Martin County provides social media training to residents with disabilities

I’m pleased to share a guest post – and curriculum (agenda and details) from Ramona Harper, who has been working with the Martin County BBC initiative on a project with MRCI. MRCI provides employment services and training to individuals with disabilities and/or disadvantages. They are very focused on getting people out into jobs in the community and competitive wages. One of their concerns has been that the people they work with understand that prospective employers can view their social media pages which can affect their hiring decisions. Their instructor, Rita Craven spent time explaining safety and security in a training and open dialogue.   She explained some of the pitfalls, as well as helpful tools or apps to use.   They did 3 sessions with a total of 36 individuals.

Last week MRCI WorkSource Fairmont hosted 3 sessions of free training for 36 participants on internet safety and security. This was funded through a Blandin Foundation grant awarded to Martin County to provide technology training education to its citizens.   Two one hour sessions took place on April 5 and another on April 8.   Instructor Rita Craven went over what is social networking ; risks of using social networks; techniques used by predators; and safety measures you can to use to protect your personal information.   The last part of each session was spent discussing a variety of useful apps such as companion apps ; google maps for walking; games; sports updates; weather apps; Level Money for budgeting; food/health apps; music, camera; “any list” or “ out of milk” apps for grocery shopping; and tools such as flashlight, alarm & pedometer.   Individual participants also shared their thoughts on apps they frequently like to use.

Following the sessions, a few individuals commented on how much they enjoyed learning about this and would like to have similar trainings brought to MRCI Fairmont.

I want to thank Rita Craven for doing a wonderful job in communicating this information to the individuals we work with at MRCI. It was enlightening and well received by all. Kay Wrucke and Diana Scott have both been instrumental in organizing and spreading the good news via several Coffee Connection events throughout our county with instructors John Landsteiner and Rita Craven.   I am grateful that MRCI was able to be a recipient of this recent training.   I also want thank Martin County and the Blandin Foundation for providing the grant that enabled people with disabilities to be included in this county-wide technology training and education project.

Sincerely,

Ramona Harper, Branch Manager
MRCI WorkSource – Fairmont

New technology of hotspots brings about a new and unexpected art form

I love when the Internet does more than make what we do easier or faster, it introduces us to new things. So for a fun only post, today is an introduction to the folk poetry of network names. Andy Sturdevant is an interesting guy and writer in the Twin Cities, he recently posted an article in MinnPost on the name of wifi networks in my neighborhood. It’s a fun look at something that just didn’t exist 20 years ago.

He also make an offhand remark about living on his phone rather than the real world – a complaint I hear often about the ”next generation” – it’s a good reminder that my kid’s definition of the real world is different that mine. Who are we to make the claim when we don’t really know?

Recently, I set out through residential St. Paul to see if I could detect any patterns in the neighborhood Wi-Fi network names. My route between Macalester College and St. Catherine University was fairly arbitrary: the two schools seemed like good endpoints, though in retrospect, I ought to have chosen a route with more apartment buildings. Apartment buildings tend to have more tightly packed, publicly facing clusters of Wi-Fi, making for more density and liveliness in the names chosen. However, these neighborhoods are a good mix of businesses, apartments, duplexes and single-family homes, making for a variety of nomenclatural approaches.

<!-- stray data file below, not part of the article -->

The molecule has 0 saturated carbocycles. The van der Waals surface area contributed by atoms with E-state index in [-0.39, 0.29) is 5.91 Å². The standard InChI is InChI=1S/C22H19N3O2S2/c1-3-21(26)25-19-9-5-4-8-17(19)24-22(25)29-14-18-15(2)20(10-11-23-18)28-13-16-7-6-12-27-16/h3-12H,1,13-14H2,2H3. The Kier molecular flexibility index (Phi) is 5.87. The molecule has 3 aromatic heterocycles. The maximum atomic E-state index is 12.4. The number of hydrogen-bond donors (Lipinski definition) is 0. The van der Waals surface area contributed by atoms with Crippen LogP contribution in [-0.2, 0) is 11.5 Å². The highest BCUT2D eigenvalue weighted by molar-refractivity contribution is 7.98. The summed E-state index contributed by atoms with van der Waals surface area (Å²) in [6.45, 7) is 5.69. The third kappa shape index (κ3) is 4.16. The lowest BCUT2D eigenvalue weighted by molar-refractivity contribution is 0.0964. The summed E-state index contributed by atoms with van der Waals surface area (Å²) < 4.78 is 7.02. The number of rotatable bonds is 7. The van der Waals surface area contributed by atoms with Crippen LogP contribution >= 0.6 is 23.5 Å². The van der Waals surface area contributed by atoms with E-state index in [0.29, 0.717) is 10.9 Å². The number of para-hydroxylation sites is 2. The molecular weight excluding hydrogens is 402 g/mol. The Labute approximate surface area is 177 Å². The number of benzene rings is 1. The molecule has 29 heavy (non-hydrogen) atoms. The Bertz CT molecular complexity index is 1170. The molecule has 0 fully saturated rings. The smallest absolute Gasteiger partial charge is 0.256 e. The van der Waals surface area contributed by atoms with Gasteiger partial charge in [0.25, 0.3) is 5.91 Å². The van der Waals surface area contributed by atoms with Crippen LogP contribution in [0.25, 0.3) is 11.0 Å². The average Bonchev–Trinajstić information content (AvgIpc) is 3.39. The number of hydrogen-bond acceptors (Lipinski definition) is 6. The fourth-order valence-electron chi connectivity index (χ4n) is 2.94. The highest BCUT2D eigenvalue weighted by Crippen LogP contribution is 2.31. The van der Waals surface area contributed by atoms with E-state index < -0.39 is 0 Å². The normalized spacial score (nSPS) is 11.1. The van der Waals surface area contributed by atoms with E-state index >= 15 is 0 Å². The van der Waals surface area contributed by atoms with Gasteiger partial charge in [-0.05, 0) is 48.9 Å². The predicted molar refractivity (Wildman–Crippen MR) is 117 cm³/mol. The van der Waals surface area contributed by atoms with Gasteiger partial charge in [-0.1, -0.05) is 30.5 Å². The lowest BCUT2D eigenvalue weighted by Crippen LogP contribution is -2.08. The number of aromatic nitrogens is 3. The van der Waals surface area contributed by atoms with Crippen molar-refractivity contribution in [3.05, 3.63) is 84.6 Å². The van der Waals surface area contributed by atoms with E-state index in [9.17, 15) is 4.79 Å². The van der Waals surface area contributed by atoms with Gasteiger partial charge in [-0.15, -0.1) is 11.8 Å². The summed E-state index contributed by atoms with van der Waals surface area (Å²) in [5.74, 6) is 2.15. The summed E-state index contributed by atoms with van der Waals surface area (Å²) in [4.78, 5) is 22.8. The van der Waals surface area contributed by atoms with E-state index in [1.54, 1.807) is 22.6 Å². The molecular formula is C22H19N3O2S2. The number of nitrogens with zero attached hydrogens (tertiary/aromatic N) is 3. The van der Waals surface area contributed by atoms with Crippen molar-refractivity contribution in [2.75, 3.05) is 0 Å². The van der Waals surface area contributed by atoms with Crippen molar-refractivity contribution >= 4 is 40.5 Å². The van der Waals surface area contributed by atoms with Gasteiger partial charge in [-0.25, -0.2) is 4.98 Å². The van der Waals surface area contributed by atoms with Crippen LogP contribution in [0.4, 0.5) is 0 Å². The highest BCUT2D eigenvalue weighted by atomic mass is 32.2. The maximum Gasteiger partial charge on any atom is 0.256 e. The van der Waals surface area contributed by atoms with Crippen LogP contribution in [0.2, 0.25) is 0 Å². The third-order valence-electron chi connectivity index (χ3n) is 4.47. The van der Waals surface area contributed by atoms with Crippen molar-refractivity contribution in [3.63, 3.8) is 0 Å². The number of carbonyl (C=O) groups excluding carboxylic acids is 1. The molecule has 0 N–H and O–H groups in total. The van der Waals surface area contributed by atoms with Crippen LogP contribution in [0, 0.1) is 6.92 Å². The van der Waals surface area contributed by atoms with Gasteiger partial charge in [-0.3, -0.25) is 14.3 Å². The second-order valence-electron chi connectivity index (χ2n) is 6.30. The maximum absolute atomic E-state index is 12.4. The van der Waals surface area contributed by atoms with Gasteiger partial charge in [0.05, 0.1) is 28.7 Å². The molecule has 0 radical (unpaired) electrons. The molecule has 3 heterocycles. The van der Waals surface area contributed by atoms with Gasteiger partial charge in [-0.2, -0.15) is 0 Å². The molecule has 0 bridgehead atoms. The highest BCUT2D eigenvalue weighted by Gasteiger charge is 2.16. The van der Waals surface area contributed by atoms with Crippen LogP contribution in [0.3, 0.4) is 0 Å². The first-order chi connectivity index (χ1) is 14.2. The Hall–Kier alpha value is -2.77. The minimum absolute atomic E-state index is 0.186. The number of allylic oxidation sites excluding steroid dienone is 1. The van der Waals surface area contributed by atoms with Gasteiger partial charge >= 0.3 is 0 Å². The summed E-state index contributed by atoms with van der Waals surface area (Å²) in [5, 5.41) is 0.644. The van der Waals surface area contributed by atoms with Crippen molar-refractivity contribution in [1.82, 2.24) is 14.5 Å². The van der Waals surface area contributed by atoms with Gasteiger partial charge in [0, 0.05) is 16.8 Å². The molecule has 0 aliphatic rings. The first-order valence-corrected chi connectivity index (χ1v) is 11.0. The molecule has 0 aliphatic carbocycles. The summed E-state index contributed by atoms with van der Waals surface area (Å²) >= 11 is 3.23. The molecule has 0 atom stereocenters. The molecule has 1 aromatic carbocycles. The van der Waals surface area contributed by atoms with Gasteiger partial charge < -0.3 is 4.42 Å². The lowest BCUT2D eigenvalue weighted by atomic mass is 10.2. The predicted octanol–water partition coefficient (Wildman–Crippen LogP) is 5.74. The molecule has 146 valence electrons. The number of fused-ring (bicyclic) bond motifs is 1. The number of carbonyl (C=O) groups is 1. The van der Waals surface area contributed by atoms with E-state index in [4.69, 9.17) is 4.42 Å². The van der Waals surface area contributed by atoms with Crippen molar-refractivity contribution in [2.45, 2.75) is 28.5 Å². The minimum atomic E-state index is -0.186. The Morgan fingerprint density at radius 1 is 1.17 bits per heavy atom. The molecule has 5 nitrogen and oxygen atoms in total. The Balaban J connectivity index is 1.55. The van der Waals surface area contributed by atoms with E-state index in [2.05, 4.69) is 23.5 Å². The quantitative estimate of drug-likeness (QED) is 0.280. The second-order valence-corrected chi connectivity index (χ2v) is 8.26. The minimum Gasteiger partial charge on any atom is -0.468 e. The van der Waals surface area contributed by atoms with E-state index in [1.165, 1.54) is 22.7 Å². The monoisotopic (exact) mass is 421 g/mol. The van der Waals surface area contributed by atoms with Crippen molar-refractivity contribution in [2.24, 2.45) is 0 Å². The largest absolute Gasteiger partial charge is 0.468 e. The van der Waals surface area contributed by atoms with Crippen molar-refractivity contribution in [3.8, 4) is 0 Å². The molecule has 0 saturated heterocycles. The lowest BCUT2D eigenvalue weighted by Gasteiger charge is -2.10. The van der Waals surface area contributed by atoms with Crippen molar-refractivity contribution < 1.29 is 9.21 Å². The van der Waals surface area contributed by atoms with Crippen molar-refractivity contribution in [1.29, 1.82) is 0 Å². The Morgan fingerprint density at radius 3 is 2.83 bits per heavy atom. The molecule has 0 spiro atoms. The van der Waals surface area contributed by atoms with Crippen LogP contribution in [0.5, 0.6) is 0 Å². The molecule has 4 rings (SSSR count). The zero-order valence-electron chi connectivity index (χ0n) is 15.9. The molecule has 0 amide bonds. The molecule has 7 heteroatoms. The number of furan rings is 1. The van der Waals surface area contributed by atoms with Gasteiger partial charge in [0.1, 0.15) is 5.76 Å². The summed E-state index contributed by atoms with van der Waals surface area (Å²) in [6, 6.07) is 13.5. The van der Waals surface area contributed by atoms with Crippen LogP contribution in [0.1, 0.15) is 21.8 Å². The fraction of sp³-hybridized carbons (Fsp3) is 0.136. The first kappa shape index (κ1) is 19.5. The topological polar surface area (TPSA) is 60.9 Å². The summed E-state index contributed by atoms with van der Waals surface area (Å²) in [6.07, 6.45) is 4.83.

So I wandered over about three or four miles, staring down at my phone nearly the entire time, taking screenshots every block or two. The list of Wi-Fi networks changes in almost real time, and I didn’t want to miss anything. I’m sure at least three or four self-righteous passers-by shook their heads as they walked by and thought, “Ah, these fatuous thirtysomethings with their faces buried in their smartphones, totally ignoring the world around them.” Not true! I was deeply engaged in the world around me, and now I pass my findings on to you.

He goes on to share a few – I’ll excerpt but it’s fun to check out them all…

However, the networks with custom names tend to fall in a few different categories.

Geography is a good place to begin. Wi-Fi routers tend to be located in very specific parts of a building. Beginning on the most micro level, a number of networks took names from their specific locations or functions within a building, as in the case of Chromecast Living Room or IA-Upstairs. Expanding from there, many were names for the house number, as in the case of the 115SnellSquad, or for the street specifically: Ashland, Stclair and lincoln.

Franken questions Google’s approach to privacy for students

According to AdAge (and based on a letter from Senator Franken)…

Sen. Al Franken (D.-Minn.) has released a letter he wrote to Google CEO Sundar Pichai to express concern about how the company is collecting and sharing the data of K-12 students who use its Google for Education technology products. According to a statement released by the senator’s office, “Sen. Franken said he is concerned that, as a result of this data collection, Google may be able to create detailed profiles of students and ultimately target them for advertising or use the profiles for other non-educational purposes.”

One of the big sticky wickets is shifting the types of interactions students have with Google education products versus non-education products such as Google Maps or YouTube. Senator Franken has asked Google to answer a series of questions before Feb 12…